FrankenFourth: Alignments

I'd been considering for awhile now whether I even wanted to bother with alignment in FrankenFourth. Sure, on forums it's a never-ending bitch-fest about what alignment means, but in-game it almost never comes up except maybe as a way for the DM to threaten or punish you (ie, if you do that thing you'll become Evil and/or I'll dock XP), or maybe the occasional spell or ability (ie, protection from good/evil).

I'd heard a looong time ago that alignment was originally derived in some form or other from Michael Moorcock's Elric novels, but I'd only fairly recently gotten around to reading Stormbringer. From what I recall Elric was actually aligned with the forces of Chaos, and could try calling on them for aid with varying degrees of success.

That sounds way more interesting than providing personality guidelines for gamers to argue and complain about, or perhaps rendering you susceptible/immune to a handful of magical abilities. Under this system, you actually swear fealty to the forces of Law or Chaos (and maybe Good or Evil, or individual entities in some campaigns), and in exchange for doing things for them (or doing things they'd at least agree with), you'd gradually gain additional abilities and benefits (similar to the warlock in A Sundered World).

For example, if you're aligned with the forces of Law and do enough Law-things, you could become resistant/immune to harmful polymorph/transmutation effects and insanity, restore reality if it gets too warped (or dispel things like transmute rock to mud), and deal bonus damage to agents of Chaos (or maybe keep them at bay or outright banish them). Conversely, if you refuse to help your patron or do things that anger them, they could at the least revoke some or all of your powers, but depending on who you serve they might do worse.

A good example of this in action would be affiliations from 3rd Edition (Player's Handbook 2) and artifacts from 4th Edition (Dungeon Master's Guide): in both cases you got a score, and when you did certain things it went up or down, and the higher it was the better stuff you got. The main difference is that I'm considering letting you choose from various abilities instead of ascending on a set track. This way you could better ensure that you gain things that you'll actually use. I could also see separate tables for the generic forces of Whatever, or individual entities.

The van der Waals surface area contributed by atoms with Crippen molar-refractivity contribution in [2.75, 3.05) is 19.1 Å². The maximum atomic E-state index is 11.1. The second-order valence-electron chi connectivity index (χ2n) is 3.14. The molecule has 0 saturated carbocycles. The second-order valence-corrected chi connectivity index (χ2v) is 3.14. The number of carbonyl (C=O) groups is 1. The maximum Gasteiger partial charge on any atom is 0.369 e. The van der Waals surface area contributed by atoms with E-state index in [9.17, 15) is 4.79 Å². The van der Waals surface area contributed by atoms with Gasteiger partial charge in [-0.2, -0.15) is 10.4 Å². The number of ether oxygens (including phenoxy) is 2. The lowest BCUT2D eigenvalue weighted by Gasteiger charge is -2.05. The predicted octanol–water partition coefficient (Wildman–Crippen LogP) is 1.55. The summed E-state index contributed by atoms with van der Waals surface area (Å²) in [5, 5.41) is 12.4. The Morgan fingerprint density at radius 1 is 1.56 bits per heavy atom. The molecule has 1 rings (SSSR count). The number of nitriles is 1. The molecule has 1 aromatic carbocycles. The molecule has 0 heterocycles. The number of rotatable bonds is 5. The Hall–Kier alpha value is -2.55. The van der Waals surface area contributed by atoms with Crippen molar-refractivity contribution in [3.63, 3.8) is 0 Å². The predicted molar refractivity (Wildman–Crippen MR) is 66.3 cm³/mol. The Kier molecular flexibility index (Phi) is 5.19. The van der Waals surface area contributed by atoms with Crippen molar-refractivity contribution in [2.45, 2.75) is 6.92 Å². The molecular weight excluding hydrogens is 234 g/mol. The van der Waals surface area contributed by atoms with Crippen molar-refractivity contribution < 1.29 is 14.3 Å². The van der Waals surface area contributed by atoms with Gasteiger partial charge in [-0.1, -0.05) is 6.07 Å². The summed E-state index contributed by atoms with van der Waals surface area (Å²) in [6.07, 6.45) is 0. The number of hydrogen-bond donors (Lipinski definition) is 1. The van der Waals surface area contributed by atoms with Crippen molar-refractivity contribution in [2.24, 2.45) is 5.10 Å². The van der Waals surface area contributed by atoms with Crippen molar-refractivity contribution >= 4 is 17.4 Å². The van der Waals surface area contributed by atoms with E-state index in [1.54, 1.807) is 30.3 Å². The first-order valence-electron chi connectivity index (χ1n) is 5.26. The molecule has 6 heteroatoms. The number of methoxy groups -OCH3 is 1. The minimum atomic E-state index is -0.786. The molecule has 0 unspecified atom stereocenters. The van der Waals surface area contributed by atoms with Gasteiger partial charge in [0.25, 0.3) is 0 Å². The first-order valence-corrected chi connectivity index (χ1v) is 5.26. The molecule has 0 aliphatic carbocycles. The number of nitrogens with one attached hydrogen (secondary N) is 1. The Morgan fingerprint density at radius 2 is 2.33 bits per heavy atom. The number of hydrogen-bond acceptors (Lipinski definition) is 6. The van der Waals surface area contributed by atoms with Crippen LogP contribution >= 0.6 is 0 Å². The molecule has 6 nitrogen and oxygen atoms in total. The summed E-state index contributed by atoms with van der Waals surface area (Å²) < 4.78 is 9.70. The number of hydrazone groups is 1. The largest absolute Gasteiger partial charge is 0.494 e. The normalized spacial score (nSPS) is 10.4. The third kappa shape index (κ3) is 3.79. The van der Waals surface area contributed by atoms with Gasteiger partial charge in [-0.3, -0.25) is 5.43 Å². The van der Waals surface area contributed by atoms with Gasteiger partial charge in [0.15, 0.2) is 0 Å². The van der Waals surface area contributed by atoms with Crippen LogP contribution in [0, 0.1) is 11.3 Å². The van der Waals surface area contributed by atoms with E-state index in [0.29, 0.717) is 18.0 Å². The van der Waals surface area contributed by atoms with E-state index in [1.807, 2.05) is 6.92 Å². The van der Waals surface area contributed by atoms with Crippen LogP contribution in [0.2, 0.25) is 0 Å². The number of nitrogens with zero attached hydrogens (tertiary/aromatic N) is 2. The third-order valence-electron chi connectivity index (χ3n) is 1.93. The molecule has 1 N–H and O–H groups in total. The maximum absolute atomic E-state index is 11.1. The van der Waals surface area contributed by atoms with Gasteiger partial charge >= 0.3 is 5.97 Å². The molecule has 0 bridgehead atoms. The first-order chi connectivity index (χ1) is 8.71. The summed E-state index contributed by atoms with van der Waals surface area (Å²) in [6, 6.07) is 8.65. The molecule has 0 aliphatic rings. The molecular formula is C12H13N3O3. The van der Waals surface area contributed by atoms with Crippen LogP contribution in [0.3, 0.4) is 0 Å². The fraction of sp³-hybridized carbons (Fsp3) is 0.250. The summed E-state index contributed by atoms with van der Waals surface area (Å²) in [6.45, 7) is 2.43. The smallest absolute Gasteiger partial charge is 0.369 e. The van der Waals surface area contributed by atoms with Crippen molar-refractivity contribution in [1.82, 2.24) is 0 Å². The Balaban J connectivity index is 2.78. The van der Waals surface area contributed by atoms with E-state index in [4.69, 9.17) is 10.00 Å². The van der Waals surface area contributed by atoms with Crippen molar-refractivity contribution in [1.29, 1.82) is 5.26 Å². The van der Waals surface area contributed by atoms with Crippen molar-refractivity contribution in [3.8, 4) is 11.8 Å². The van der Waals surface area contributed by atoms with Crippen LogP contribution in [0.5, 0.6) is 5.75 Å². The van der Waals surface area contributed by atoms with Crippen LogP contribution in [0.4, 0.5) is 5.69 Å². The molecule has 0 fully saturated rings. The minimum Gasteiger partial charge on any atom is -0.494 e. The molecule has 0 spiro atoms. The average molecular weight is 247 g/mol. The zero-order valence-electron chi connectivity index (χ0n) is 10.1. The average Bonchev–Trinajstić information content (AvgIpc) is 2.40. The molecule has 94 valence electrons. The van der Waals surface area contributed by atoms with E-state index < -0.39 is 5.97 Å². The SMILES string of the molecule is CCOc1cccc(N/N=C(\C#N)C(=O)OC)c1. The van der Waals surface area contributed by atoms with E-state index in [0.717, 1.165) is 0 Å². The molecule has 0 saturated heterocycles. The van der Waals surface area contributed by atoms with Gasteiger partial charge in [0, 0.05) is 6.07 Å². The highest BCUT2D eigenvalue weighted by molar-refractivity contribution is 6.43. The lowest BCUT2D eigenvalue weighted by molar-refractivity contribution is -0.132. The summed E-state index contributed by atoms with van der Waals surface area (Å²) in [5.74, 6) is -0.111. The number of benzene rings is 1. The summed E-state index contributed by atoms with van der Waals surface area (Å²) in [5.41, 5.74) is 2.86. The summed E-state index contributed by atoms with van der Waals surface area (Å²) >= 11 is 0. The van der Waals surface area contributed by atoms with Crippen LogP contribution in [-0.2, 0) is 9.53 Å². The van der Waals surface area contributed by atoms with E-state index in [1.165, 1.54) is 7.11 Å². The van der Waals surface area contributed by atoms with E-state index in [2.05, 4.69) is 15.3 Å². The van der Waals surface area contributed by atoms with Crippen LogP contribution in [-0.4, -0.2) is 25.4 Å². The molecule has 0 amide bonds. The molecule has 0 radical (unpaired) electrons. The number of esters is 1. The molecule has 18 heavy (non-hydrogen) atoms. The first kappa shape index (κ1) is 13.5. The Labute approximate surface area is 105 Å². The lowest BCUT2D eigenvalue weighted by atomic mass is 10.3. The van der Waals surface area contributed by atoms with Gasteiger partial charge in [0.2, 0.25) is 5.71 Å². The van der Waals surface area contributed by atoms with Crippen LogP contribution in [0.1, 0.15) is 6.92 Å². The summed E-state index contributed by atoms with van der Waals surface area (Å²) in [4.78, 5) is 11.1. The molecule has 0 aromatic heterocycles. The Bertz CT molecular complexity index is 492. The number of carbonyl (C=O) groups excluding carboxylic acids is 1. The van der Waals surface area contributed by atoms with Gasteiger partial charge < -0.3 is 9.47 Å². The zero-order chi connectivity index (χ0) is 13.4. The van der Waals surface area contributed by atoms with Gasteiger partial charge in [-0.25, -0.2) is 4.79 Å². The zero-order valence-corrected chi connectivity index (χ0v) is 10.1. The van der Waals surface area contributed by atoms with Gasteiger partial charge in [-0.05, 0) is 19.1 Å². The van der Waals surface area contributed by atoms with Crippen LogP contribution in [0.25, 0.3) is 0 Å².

Announcements
If you're curious about FrankenFourth and/or Dungeons & Delvers, you can find public alpha documents here and here respectively.

Just released our second adventure for A Sundered World, The Golden Spiral. If a snail-themed dungeon crawl is your oddly-specific thing, check it out!

Hot on the heels of The Blackguard, The Troll is out! The Rogue is up next: we should have an alpha draft ready soon.

By fan demand, we've mashed all of our 10+ Treasure volumes into one big magic item book, making it cheaper and more convenient to buy in print (which you can now do).

3 comments:

  1. My personal experience is that alignments are a way for a DM to justify dictating your actions to you. I've never understood alignments or claimed to to, but I also never played with anyone who did. I've seen everything justified under every alignment. Sorry for the rant, but your idea sounds intriguing. I'm not sure how this would work for other class archetypes (fighter, cleric etc.) but it sounds like a cool set of options for warlocks. Thank you.

    -G

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    Replies
    1. @Anon/G: If you've read 3E's Player's Handbook 2 or 4E's Dungeon Master's Guide, the affiliation and/or artifact system is what I'm looking at.

      Warlock's would actually be a bit trickier to figure out: you've already got a patron, so you'd at best be able to ally with other things that aren't opposed by your patron.

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    2. Sounds good.

      -G

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